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Comment of the day plus bonus ‘ouch’ of the day

Comment of the day

I found myself returning back a couple of times to Ken’s comment in reply to Karen Coyle’s post on the III SkyRiver lawsuit against OCLC:

I see your point about the ‘zero sum game’–to a point. However if we take a broader, more inclusive view of the ‘library function’ we’d see it’s a *booming* market-and seems to be practically recession proof. Google’s mission statement defines it squarely as a ‘library’ company. Interviewed in Wired their CEO proudly talks about how they are ‘good now at cataloguing and indexing stuff’. And it’s not just commercial organisations like Google and Amazon that have ‘disrupted’ the conventional library market. Wikipedia and OpenLibrary are part of the growing ‘social economy’. So I think the action is a symptom of a much wider change. ‘Conventional’ libraries and library companies are scrambling around trying to get their slice of the ‘zero sum game’ because they can’t see beyond it and develop radically new services and products. They are leaving it to others. It’s the ‘Innovator’s dilemma’ if you like.

It summarizes nicely some thoughts I’ve been harbouring for some time as well. Apologies to Ken, but I didn’t have the time to get a Blogger account to view your profile to cite your name more fully.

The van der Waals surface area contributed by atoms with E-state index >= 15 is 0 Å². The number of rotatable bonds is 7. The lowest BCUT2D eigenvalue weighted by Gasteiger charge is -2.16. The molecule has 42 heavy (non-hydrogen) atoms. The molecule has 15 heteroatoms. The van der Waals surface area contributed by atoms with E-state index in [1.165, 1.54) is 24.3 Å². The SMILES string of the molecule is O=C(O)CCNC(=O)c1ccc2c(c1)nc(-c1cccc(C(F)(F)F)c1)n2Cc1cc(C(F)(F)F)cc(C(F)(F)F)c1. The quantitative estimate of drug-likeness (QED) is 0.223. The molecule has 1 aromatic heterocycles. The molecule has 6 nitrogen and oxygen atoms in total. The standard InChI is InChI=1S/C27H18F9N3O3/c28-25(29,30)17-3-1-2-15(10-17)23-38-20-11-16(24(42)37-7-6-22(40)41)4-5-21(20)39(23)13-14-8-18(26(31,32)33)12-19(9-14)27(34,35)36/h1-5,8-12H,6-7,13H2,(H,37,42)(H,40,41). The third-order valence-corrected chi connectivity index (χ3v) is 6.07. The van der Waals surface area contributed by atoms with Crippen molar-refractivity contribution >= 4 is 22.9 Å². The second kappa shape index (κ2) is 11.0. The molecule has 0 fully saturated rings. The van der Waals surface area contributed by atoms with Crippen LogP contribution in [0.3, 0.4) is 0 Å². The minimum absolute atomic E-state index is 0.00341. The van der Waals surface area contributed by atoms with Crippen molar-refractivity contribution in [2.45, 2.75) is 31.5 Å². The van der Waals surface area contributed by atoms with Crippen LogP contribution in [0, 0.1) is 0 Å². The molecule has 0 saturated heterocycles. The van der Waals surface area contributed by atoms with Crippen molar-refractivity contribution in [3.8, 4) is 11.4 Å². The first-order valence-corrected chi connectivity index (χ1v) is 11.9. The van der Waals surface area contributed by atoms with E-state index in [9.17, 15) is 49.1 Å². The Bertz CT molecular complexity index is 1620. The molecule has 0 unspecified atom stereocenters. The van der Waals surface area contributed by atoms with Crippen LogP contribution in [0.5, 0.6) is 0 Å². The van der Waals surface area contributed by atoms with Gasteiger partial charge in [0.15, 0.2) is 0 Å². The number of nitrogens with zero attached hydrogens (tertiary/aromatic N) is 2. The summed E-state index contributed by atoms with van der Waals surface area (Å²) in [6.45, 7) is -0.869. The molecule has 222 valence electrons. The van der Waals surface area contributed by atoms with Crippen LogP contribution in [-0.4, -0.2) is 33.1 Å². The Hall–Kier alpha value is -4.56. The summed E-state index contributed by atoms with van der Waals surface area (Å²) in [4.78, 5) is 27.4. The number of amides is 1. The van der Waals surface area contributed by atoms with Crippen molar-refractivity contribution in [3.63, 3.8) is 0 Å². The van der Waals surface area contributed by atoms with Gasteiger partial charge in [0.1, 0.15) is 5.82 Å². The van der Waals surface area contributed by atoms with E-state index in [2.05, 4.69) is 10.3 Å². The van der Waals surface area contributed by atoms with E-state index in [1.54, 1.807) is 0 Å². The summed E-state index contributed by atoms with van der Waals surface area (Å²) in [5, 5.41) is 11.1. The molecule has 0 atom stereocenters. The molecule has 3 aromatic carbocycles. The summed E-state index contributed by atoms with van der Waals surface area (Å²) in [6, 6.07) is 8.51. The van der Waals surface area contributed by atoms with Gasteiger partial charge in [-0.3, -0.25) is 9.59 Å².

Ouch of the day — ‘We were thinking about librarians’

Tuesday’s Ottawa Citizen carried an article (original here) on the “wild ducks” at IBM’s Almaden labs, where the company gives its employees a significant amount of leeway to run amok with creative and innovative technological explorations – kind of a think lab on steroids.  Here’s an extract that struck me:

Some projects don’t pan out. In the early 1990s, Haas and IBM’s database management team wanted to figure out a way of searching the web, something that didn’t click.

“If we did it right, we might have invented search before Google,” Haas said. “Be we had the wrong model, and we totally missed the boat. We were thinking about librarians.” [my emphasis]


I also like the quote that “We’re different. It takes a different kind of craziness here” — an appropriate statement on what I think we need a bit more of in the library community.

Koha manoeuvres

Very interesting developments in the Koha community, with lots of discussion brewing since Liblime announced its enterprise version last week. Lots of concerns about forks (read also atz’s comments), and a public response from Liblime’s CEO – it’s worth following that thread.

Not being a Koha user, I don’t have much of an immediate stake in the maneuvering going on, but I was struck by Marshall Breeding’s Open Letter to the Koha community where he writes:

There comes a point where an open source software projects grows beyond what can be managed through informal channels…Recent events suggest that it’s time to take a closer look at the governance of the Koha project.

I suggest a shift from a community comprised of developers to that of a community focused on the libraries that use the software.

I appreciate Breeding’s industry reviews, but I have to say that he’s been a bit of a downer and confusion-monger on open source IMHO: late on the train, and mis-reading the terrain. The observation about “informal channels” is both inaccurate and a bit of a red herring, and so is the suggestion that “a community comprised of developers” is what needs to be shifted to one “focused on the libraries that use the software.”